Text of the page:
Your advisor and estate planner can help you through these decisions and review whether a trust remains the right type of beneficiary and whether the language within the trust continues to work with the SECURE Act.


Minor Changes

Increasing the Required Minimum Distribution Age to 72 From 70.5

For some people who are approaching 70.5 this may feel like a large change, but it’s long overdue given the increase in life expectancy over the past few decades. For individuals who turned 70.5 before 12/31/2019, nothing changes. For everyone else, RMDs don’t start until the age of 72. From our perspective, the potential of a new RMD table in 2021 that would take into account newer life expectancy data will probably have a much larger effect on clients than the 1.5-year delay on RMD commencement.

Removing the Contribution Age Cap for IRAs From 70.5

The contribution cap for IRAs frankly never made a lot of sense and given a larger population that is working until later in life this was much needed. Without a cap, anybody who has wage income in a given year could potentially contribute to an IRA (or Roth IRA) regardless of age. Right now, this change currently affects a small portion of individuals, but the population of older workers continues to grow every year.

Allow the Use of Tax-Advantaged 529 Accounts for Qualified Student Loan Repayments and for Apprenticeship Programs

While the change to use 529 assets for student loan repayments garnered all the headlines, the impact is relatively small. The lifetime limit of $10,000 per beneficiary is minor compared to the balance many graduates are carrying. We’ll have to wait to see the impact of allowing the 529 to be used for apprenticeship programs.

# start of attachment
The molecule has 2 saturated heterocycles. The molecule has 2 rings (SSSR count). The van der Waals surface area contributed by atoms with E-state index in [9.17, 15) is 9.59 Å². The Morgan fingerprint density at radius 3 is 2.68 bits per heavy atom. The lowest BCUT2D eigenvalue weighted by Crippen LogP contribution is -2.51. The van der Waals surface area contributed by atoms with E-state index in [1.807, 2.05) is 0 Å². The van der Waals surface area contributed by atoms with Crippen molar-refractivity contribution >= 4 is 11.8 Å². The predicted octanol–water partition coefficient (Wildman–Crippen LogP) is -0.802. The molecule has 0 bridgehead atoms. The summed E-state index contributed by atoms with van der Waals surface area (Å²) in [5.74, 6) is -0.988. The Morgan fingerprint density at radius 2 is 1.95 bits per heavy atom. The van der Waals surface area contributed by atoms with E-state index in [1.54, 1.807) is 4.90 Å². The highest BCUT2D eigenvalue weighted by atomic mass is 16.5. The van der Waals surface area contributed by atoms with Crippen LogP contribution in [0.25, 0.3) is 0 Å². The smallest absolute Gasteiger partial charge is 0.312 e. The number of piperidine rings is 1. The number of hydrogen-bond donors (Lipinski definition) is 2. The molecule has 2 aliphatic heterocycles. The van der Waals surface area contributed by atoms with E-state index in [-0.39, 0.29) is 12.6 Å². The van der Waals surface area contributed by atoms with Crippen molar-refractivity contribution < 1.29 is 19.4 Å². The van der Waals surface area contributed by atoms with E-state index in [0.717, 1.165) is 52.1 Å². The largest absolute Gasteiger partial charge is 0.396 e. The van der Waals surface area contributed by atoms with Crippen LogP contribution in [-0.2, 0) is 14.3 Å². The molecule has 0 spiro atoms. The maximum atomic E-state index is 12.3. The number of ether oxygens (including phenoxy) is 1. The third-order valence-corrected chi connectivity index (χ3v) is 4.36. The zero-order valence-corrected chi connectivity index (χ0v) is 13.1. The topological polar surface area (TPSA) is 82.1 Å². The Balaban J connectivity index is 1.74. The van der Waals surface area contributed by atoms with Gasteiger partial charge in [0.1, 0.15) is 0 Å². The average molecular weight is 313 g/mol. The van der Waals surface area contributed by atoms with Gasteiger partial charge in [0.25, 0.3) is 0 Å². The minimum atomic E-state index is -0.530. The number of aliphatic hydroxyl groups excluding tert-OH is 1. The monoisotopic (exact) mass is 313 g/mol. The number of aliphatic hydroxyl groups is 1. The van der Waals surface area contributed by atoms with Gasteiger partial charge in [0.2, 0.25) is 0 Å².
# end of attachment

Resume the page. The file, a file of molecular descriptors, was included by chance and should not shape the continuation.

One Big Caveat: Both of these changes have similarities to the recent change that allowed 529s to be used for private K–12 education for up to $10,000 per year. While these changes are approved on the federal level, state law may not align with the federal law changes, so the distributions would be allowed at the federal level and could be penalized as nonqualified at the state level. We recommend that you speak with your financial advisor and accountant before proceeding.

Permit Penalty-Free Withdrawals of $5,000 From 401(k) Accounts to Defray the Costs of Having or Adopting a Child

Penalty-free doesn’t mean tax-free so individuals would still owe ordinary income tax on pre-tax 401(k) distributions. With that being the case, we would mostly advise clients to not use 401(k) funds toward these costs and instead use after-tax cash first. However, it’s nice to know that these funds are available in a pinch.


Summary

The SECURE Act entails some of the largest changes to retirement planning in the past few years, but the bulk of the effect is due to the elimination of “stretch” IRAs going forward for most non-spouse beneficiaries. The delay in RMDs by 1.5 years should be noted but this change is minor when viewing it in the context of an expectation of 20 years of RMDs for most households during their lifetime. Small business owners should speak to their financial advisor about some of the benefits of the new Act when setting up or maintaining retirement plans.

Even if the changes in the SECURE Act alter how and where we can save for retirement, there are still many planning strategies available to help you meet your long-term financial goals. If you have questions about which strategies would work for you, please contact your financial advisor.